Japanese Style Broiled Mackerel with Salt (Shioyaki)

Japanese Style Broiled Mackerel with Salt (Shioyaki)

Japanese Style Broiled Mackerel with Salt (Shioyaki). One of the most tasty ways to make mackerel. Just add a bit of lemon + grated daikon! | www.alldayieat.com

One of the simplest and most tasty ways to eat mackerel!! πŸ˜€

I haven’t been catching much fish recently, but this one didn’t get away!!

 

Since I caught this one, I wanted to show you how to make one of the simplest and most tasty preparations of mackerel.

I love to eat fish and it’s one of my favorite sources of protein and Omega-3s.

Mackerel also called saba (ァバ) in Japanese, packs a ton as it’s super oily and fatty.

The belly is my favorite part!! How about you!?

Since we are salting and throwing it in the oven, it’s called “shioyaki” (呩焼き), which translated means salt grilled.

 

Fresh mackerel is much better than frozen

If you can get it.

I’ve found the flavor to be cleaner (less fishy) and flesh more juicy.

So I buy the whole fish when I can.

Here in L.A. the frozen is readily available, but fresh, not always.

 

Here is half of the mackerel after cleaning and then salted.

Cleaning the fish is the most difficult part

After that, you just salt and let it sit for 30 minutes. No less and no more than that.

The salt helps to alleviate some of the bitter/raw fish taste that you get with mackerel. (If you’ve had mackerel before, you know it can taste very fishy. But when you have very fresh mackerel, that fishy flavor is quite minimal) 

Once the salting time is up, it goes into your broiler (skin side up) and is done within 1-2 minutes max! E-Z!

Serve with a slice of lemon, grated daikon ( Japanese radish), a side of rice, and you have your meal!

Hi 5’s all around!!

 

Here is a complete meal that I had with the other half of the fish.

I’m going to post the macaroni salad and the pan-fried kabocha recipes in the next few days. Meanwhile, my other Japanese recipes can be found on the Japanese recipes page!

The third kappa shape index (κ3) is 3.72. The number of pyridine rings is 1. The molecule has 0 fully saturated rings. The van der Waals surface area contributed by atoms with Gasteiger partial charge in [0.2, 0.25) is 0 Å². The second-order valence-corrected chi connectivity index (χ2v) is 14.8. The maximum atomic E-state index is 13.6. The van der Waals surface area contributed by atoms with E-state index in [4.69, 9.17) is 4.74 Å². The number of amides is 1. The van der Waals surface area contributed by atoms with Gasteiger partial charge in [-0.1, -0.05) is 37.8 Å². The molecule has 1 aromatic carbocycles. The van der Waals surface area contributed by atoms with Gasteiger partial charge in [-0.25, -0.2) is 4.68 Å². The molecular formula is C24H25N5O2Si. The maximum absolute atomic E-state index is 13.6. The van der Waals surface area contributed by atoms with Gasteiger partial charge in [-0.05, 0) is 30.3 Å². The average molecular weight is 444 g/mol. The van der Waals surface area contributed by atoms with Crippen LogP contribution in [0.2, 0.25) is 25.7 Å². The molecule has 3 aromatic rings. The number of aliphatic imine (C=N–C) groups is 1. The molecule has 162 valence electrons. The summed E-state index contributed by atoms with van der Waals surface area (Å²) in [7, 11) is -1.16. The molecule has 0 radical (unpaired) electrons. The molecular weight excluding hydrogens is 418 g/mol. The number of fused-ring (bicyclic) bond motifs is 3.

So if you want to, this weekend, you can make exactly what is pictured below!! Get excited!!

Here are the other sides for the meal pictured above-

Japanese Style Macaroni Salad with Bacon, Cucumber, and Red Onion

Sauteed Kabocha with Sake and Soy Sauce

For those keen on getting started cooking Japanese food, I’ve put together a quick reference on Japanese Food Supplies that can help get you started! Check it out if you haven’t seen it yet!

In case you missed them, here are some of my other Japanese recipes!

 

 

Print Recipe
Japanese Style Broiled Mackerel with Salt (Shioyaki) BigOven - Save recipe or add to grocery list Yum
Course Main Dish
Cuisine Japanese
Prep Time 15 minutes
Cook Time 2 minutes
Servings
people
Ingredients
  • 1 fillet mackerel optional to cut into smaller pieces
  • salt (Use approximately 1% of the total fish weight, see note below)
  • lemon wedge for serving
  • daikon grated for serving
Course Main Dish
Cuisine Japanese
Prep Time 15 minutes
Cook Time 2 minutes
Servings
people
Ingredients
  • 1 fillet mackerel optional to cut into smaller pieces
  • salt (Use approximately 1% of the total fish weight, see note below)
  • lemon wedge for serving
  • daikon grated for serving
Instructions
  1. Clean mackerel and fillet if you are using a whole fish. Pat dry each fillet dry with a paper towel.
  2. Place the fillets on a half-sheet baking pan (lined with foil or parchment) and sprinkle salt on both sides and allow to rest for 30 minutes.
  3. Once the fish has rested with the salt, trainsfer to the broiler and broil skin side up for 1-2 minutes until cooked.
  4. Serve with lemon, grated daikon and a side of rice!
Recipe Notes

If mackerel fillet weighs 100 grams, use 1 gram of salt total to salt both sides of the fillet. It doesn't seem like much but the fish has plenty of it's own flavor, so don't worry!

If you leave the fish salted longer than 30 minutes, you risk drawing out more water and making the flesh more on the firm side.

Ideally you would use a rack to broil the fish so the fat/juiced drip down a little and you can avoid pooling.

 

Yo! I'm Pat. I have the appetite of a shark. And with that, I strive daily to improve my skills and satisfy it with tasty food. My creations cover the globe as I explore and play with anything Japanese, New American, and Indian. Read here: for more about me.

If you get a chance to try one of my recipes, let me know and tag me on Facebook using "@alldayieat" or Instagram "@alldayieatblog" + #alldayieat

 

If you like what you see, join my Shark Bites list below! (I promise not to eat you.)

   

4 thoughts on “Japanese Style Broiled Mackerel with Salt (Shioyaki)

Share your thoughts!

%d bloggers like this: